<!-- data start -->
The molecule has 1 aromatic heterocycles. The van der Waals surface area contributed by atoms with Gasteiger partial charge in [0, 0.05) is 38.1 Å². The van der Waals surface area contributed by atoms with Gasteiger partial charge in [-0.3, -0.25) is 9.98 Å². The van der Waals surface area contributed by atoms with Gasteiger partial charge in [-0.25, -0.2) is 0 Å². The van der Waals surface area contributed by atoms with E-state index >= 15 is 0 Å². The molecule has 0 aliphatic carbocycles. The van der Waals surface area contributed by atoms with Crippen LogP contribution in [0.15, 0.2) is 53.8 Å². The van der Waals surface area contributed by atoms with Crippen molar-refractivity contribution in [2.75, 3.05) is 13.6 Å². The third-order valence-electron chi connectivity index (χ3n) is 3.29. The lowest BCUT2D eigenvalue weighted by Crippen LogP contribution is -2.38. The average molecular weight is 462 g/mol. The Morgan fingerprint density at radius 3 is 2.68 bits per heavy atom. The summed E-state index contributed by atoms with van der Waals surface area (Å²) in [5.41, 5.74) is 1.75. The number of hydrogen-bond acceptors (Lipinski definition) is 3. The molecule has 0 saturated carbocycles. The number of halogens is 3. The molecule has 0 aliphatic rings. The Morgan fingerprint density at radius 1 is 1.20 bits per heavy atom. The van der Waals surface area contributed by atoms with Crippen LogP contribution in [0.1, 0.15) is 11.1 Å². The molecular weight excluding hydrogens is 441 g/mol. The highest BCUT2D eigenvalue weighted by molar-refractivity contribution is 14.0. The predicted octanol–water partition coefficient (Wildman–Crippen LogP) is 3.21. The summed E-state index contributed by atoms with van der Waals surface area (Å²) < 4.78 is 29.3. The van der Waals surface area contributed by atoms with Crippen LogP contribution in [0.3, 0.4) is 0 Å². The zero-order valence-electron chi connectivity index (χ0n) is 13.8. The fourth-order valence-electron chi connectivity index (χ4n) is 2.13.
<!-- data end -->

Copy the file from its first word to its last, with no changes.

The molecule has 1 aromatic heterocycles. The van der Waals surface area contributed by atoms with Gasteiger partial charge in [0, 0.05) is 38.1 Å². The van der Waals surface area contributed by atoms with Gasteiger partial charge in [-0.3, -0.25) is 9.98 Å². The van der Waals surface area contributed by atoms with Gasteiger partial charge in [-0.25, -0.2) is 0 Å². The van der Waals surface area contributed by atoms with E-state index >= 15 is 0 Å². The molecule has 0 aliphatic carbocycles. The van der Waals surface area contributed by atoms with Crippen LogP contribution in [0.15, 0.2) is 53.8 Å². The van der Waals surface area contributed by atoms with Crippen molar-refractivity contribution in [2.75, 3.05) is 13.6 Å². The third-order valence-electron chi connectivity index (χ3n) is 3.29. The lowest BCUT2D eigenvalue weighted by Crippen LogP contribution is -2.38. The average molecular weight is 462 g/mol. The Morgan fingerprint density at radius 3 is 2.68 bits per heavy atom. The summed E-state index contributed by atoms with van der Waals surface area (Å²) in [5.41, 5.74) is 1.75. The number of hydrogen-bond acceptors (Lipinski definition) is 3. The molecule has 0 saturated carbocycles. The number of halogens is 3. The molecule has 0 aliphatic rings. The Morgan fingerprint density at radius 1 is 1.20 bits per heavy atom. The van der Waals surface area contributed by atoms with Crippen LogP contribution in [0.1, 0.15) is 11.1 Å². The molecular weight excluding hydrogens is 441 g/mol. The highest BCUT2D eigenvalue weighted by molar-refractivity contribution is 14.0. The predicted octanol–water partition coefficient (Wildman–Crippen LogP) is 3.21. The summed E-state index contributed by atoms with van der Waals surface area (Å²) < 4.78 is 29.3. The van der Waals surface area contributed by atoms with Crippen LogP contribution in [0.3, 0.4) is 0 Å². The zero-order valence-electron chi connectivity index (χ0n) is 13.8. The fourth-order valence-electron chi connectivity index (χ4n) is 2.13.